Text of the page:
Leo sent letters to Krum inviting him to a party — no swords required. The letters were read to Krum by a messenger in his tent. Krum, curious to meet a living emperor instead of a dead one, attended expecting to be treated as a friend. Leo had a squad of archers ready to pincushion Krum. However, Krum had assumed that chain mail was de rigeur and escaped without a leak — angrily returning home, sacking Adrianople on his way out, and relocating that city's population to the poor side of the River Danube.

The following year (814), Krum renewed his promise to kill Leo. He assembled a large army and headed toward Constantinople. There were a few clashes along the way, but the Byzantines made no concerted effort to stop the Bulgarians. Then came the news that Krum had croaked, with an atypical lack of heroic derring-do, whilst drinking out of his Nikephoros mug, made from the dead emperor's skull. Perhaps a bit of bone got dislodged and stuck in Krum's gullet.

When Leo heard the news, he celebrated divine assistance and made a treaty with Krum's son Omurtag to end the war. A few presents were exchanged, hostages returned, and future Bulgarian-Byzantine joint ventures proclaimed.[4] The Byzantine Empire's western frontier was at last left in peace, for now.

Back to breaking things[edit]

Leo set out to use the increased prowess he would have had if he had won a military victory over Krum to settle a religious controversy everyone thought was over. Iconoclasm had reared its ugly head again. Leo was sure he could settle this without the usual drama, and initiated an official imperial enquiry on the nature and effect of religious imagery.

First off, Leo had the Patriarch of Constantinople retire and installed a more iconoclasm-friendly successor. In 815, he convened a synod to endorse the new religious direction. Leo aimed to recapture the glory days of destruction and martydom with a more moderate iconoclasm, in the style of his namesake emperor Leo IV, rather than the full-fledged iconoclasm of his original hero. He did get a lot of stinky letters from Rome over his new embrace of image-breaking, but avoided all-out holy war.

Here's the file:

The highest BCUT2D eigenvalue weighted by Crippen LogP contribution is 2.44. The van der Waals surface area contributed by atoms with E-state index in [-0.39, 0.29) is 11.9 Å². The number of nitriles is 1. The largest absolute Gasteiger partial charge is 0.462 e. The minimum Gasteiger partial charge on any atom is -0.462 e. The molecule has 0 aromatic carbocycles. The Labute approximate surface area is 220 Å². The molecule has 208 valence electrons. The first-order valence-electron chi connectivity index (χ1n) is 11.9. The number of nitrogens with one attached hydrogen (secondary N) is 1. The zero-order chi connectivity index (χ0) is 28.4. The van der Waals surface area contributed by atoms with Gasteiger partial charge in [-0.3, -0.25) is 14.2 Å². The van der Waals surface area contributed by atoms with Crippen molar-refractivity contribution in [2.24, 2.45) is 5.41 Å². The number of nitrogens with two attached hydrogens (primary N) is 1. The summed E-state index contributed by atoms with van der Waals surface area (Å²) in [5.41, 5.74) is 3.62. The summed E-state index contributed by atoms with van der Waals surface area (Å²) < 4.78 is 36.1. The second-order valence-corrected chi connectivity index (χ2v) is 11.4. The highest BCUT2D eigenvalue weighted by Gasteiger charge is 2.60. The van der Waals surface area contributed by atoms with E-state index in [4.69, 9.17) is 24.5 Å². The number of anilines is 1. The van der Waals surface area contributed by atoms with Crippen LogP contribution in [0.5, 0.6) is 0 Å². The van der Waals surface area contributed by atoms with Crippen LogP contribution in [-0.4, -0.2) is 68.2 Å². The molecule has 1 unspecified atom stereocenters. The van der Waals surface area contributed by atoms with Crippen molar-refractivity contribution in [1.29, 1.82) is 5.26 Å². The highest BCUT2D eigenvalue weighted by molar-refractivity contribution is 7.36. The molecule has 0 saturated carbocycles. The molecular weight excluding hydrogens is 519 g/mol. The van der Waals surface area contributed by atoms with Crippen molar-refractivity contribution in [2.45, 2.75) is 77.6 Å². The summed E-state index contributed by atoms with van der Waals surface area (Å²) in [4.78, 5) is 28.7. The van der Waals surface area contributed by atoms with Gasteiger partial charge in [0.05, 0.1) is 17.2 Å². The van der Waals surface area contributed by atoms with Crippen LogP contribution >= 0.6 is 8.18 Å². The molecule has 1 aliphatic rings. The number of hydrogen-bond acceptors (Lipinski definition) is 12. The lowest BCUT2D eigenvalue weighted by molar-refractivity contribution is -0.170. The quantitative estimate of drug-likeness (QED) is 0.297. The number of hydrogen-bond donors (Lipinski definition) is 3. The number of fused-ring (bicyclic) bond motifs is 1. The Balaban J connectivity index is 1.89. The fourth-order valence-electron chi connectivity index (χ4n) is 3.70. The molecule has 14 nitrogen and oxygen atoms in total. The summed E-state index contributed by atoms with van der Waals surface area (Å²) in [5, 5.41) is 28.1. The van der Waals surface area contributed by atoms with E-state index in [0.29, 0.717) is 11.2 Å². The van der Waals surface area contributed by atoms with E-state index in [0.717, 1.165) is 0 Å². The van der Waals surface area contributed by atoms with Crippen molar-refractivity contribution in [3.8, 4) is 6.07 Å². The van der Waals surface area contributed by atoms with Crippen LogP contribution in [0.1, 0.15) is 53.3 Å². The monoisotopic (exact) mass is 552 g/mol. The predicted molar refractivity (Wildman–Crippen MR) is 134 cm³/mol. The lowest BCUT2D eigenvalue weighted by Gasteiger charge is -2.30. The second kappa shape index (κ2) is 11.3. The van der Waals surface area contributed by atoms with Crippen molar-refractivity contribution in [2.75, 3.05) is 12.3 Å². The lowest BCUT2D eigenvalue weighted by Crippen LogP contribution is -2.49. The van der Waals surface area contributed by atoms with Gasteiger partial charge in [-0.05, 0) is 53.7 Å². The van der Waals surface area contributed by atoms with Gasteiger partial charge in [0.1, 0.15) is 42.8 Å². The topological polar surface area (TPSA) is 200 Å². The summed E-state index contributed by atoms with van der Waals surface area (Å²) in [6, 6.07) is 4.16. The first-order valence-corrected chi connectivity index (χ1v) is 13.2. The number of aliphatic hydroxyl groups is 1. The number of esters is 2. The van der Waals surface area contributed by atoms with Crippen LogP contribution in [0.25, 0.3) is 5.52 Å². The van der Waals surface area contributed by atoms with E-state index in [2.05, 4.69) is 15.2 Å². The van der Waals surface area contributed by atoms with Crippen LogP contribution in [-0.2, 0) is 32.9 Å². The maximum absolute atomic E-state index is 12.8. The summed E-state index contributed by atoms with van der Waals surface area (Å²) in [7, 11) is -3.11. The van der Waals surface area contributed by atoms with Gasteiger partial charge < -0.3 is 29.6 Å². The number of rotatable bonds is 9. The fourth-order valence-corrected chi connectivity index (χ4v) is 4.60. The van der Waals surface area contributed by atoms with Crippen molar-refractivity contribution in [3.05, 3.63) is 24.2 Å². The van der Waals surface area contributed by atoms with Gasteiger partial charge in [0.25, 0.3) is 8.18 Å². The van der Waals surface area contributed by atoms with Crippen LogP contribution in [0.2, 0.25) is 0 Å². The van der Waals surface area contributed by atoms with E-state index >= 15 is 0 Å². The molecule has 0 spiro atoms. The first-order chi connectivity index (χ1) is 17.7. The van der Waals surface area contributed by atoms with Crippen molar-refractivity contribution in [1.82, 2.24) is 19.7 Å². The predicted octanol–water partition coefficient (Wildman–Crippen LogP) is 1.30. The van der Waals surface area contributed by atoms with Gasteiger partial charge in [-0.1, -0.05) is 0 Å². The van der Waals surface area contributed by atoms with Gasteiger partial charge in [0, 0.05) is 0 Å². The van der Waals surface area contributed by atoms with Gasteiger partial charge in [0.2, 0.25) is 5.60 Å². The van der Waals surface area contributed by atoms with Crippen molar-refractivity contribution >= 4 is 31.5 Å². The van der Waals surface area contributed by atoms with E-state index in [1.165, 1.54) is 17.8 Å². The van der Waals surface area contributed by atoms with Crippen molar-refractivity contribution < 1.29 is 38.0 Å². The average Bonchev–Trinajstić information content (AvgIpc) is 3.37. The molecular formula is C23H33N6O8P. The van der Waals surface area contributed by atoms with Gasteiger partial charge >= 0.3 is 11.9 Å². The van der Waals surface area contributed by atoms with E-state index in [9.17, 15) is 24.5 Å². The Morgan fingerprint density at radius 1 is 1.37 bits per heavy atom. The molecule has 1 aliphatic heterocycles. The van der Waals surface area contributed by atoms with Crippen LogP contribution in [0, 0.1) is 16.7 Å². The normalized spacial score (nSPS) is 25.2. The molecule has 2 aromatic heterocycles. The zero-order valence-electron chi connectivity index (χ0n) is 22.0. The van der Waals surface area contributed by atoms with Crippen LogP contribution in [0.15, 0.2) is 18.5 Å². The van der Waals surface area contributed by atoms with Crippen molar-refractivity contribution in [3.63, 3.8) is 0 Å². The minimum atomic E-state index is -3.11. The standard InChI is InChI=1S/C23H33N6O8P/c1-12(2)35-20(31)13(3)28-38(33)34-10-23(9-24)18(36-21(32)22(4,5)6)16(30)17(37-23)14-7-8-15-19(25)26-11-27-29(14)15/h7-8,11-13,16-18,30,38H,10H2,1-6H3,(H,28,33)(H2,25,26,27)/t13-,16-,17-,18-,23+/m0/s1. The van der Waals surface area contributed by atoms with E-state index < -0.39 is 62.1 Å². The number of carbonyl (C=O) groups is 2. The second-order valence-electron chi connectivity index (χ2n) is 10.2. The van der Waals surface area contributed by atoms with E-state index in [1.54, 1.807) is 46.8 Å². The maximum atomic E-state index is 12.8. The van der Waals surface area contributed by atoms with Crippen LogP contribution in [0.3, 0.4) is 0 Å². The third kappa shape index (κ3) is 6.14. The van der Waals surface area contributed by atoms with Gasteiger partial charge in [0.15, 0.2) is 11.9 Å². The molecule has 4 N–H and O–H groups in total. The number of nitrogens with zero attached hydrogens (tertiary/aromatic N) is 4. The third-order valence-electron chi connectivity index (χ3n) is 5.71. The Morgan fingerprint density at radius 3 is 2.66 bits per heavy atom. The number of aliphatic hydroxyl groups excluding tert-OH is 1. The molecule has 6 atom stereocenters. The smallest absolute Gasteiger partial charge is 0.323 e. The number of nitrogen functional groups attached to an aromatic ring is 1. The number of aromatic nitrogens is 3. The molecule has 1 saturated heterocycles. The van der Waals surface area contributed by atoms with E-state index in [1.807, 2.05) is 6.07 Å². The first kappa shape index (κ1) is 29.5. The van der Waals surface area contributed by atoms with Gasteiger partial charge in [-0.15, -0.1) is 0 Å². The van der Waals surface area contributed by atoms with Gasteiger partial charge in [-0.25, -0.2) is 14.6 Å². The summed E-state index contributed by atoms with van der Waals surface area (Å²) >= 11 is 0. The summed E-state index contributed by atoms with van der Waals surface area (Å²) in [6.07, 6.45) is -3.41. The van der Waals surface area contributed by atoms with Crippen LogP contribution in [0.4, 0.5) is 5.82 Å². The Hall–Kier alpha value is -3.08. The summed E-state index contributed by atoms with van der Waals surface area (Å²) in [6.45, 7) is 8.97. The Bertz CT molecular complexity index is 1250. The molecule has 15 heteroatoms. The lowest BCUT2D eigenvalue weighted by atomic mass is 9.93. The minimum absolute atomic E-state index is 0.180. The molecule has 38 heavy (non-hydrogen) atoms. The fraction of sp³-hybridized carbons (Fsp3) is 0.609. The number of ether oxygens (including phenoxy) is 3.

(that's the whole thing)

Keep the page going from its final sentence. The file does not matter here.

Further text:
Assassination[edit]

Leo V's last stand was a bit like this, as recreated by Ozzy Osbourne for the subliminal pro-suicide album Blizzard of Oz.

Despite a few personal humiliations along the way, emperor Leo was now on top, with peace on both the eastern frontier and the iconoclasm frontier. But, as often happens, success mostly means that the real threat is coming from an unanticipated direction.

Leo's old friend Michael now envied his position and got involved in a plot to kill Leo. Leo had Michael chained up in the imperial dungeon (always a handy place to have underneath the palace). Then — torn between an eye gouge and castration versus full execution — Leo sought mental clarity with a solitary trip to the chapel of St. Stephen inside the palace grounds. Surprise! He had not rooted out the entire plot. Leo was set upon by a band of assassins dressed as monks. He wielded his only weapon — a huge crucifix standing on the altar table — but was killed.[5] The killers then released Michael from prison and set him on the imperial throne. The latter was so fresh from prison that he was barely given a wash and no one could open the manacles still around his legs. No matter. Michael was now emperor. Leo was a dead ruler.

As was now the norm in the Byzantine world, the imperial family received due punishment. The sons of Leo were castrated including Symbatios and exiled.[6] Theodosia was sent to a nunnery. That was it.

References[edit]

  1. The Armenians were suspected by the Byzantines for their adherence to the Monophysite interpretation of Jesus Christ's precise divine/mortal mix.
  2. The Byzantines' long hair and beards made them the hippies of the 9th century.
  3. Information preserved by the Iconophiliacs
  4. Provided the Bulgarians stopped worshipping rocks and trees.
  5. Wise men still say today: Never bring a crucifix to a sword party.
  6. At least two of them were still around in 847, by then ardent image supporters
Preceded by:
Michael I
Byzantine Emperor
813–820
Succeeded by:
Michael II